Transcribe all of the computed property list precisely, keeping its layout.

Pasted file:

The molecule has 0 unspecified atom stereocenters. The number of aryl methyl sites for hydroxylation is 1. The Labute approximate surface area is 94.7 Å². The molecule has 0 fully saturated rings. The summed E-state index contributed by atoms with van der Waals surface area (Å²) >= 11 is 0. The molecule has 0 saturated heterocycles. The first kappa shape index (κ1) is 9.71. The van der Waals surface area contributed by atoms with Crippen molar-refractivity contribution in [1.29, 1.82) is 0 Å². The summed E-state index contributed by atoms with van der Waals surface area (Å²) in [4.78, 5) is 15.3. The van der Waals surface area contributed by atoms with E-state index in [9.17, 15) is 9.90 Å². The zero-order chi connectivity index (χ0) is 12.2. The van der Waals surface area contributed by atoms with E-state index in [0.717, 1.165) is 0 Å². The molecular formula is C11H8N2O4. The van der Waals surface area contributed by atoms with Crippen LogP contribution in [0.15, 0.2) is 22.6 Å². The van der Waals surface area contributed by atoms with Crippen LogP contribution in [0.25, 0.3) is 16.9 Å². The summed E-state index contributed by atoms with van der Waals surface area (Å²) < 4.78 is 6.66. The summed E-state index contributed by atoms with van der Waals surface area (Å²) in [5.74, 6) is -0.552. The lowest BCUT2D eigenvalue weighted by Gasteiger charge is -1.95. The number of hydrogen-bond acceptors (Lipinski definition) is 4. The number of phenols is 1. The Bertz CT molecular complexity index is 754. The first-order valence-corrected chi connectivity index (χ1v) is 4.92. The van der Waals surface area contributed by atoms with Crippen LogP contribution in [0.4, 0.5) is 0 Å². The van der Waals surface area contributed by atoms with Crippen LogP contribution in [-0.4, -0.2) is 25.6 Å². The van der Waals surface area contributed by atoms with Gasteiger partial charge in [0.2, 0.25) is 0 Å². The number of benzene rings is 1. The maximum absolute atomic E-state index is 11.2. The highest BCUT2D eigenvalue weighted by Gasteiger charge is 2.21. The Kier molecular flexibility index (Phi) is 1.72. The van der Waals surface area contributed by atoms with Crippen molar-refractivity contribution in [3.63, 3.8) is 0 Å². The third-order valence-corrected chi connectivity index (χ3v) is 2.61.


The molecule has 0 unspecified atom stereocenters. The number of aryl methyl sites for hydroxylation is 1. The Labute approximate surface area is 94.7 Å². The molecule has 0 fully saturated rings. The summed E-state index contributed by atoms with van der Waals surface area (Å²) >= 11 is 0. The molecule has 0 saturated heterocycles. The first kappa shape index (κ1) is 9.71. The van der Waals surface area contributed by atoms with Crippen molar-refractivity contribution in [1.29, 1.82) is 0 Å². The summed E-state index contributed by atoms with van der Waals surface area (Å²) in [4.78, 5) is 15.3. The van der Waals surface area contributed by atoms with E-state index in [9.17, 15) is 9.90 Å². The zero-order chi connectivity index (χ0) is 12.2. The van der Waals surface area contributed by atoms with E-state index in [0.717, 1.165) is 0 Å². The molecular formula is C11H8N2O4. The van der Waals surface area contributed by atoms with Crippen LogP contribution in [0.15, 0.2) is 22.6 Å². The van der Waals surface area contributed by atoms with Crippen LogP contribution in [0.25, 0.3) is 16.9 Å². The summed E-state index contributed by atoms with van der Waals surface area (Å²) < 4.78 is 6.66. The summed E-state index contributed by atoms with van der Waals surface area (Å²) in [5.74, 6) is -0.552. The lowest BCUT2D eigenvalue weighted by Gasteiger charge is -1.95. The number of hydrogen-bond acceptors (Lipinski definition) is 4. The number of phenols is 1. The Bertz CT molecular complexity index is 754. The first-order valence-corrected chi connectivity index (χ1v) is 4.92. The van der Waals surface area contributed by atoms with Crippen LogP contribution in [0.4, 0.5) is 0 Å². The van der Waals surface area contributed by atoms with Crippen LogP contribution in [-0.4, -0.2) is 25.6 Å². The van der Waals surface area contributed by atoms with Gasteiger partial charge in [0.2, 0.25) is 0 Å². The number of benzene rings is 1. The maximum absolute atomic E-state index is 11.2. The highest BCUT2D eigenvalue weighted by Gasteiger charge is 2.21. The Kier molecular flexibility index (Phi) is 1.72. The van der Waals surface area contributed by atoms with Crippen molar-refractivity contribution in [3.63, 3.8) is 0 Å². The third-order valence-corrected chi connectivity index (χ3v) is 2.61.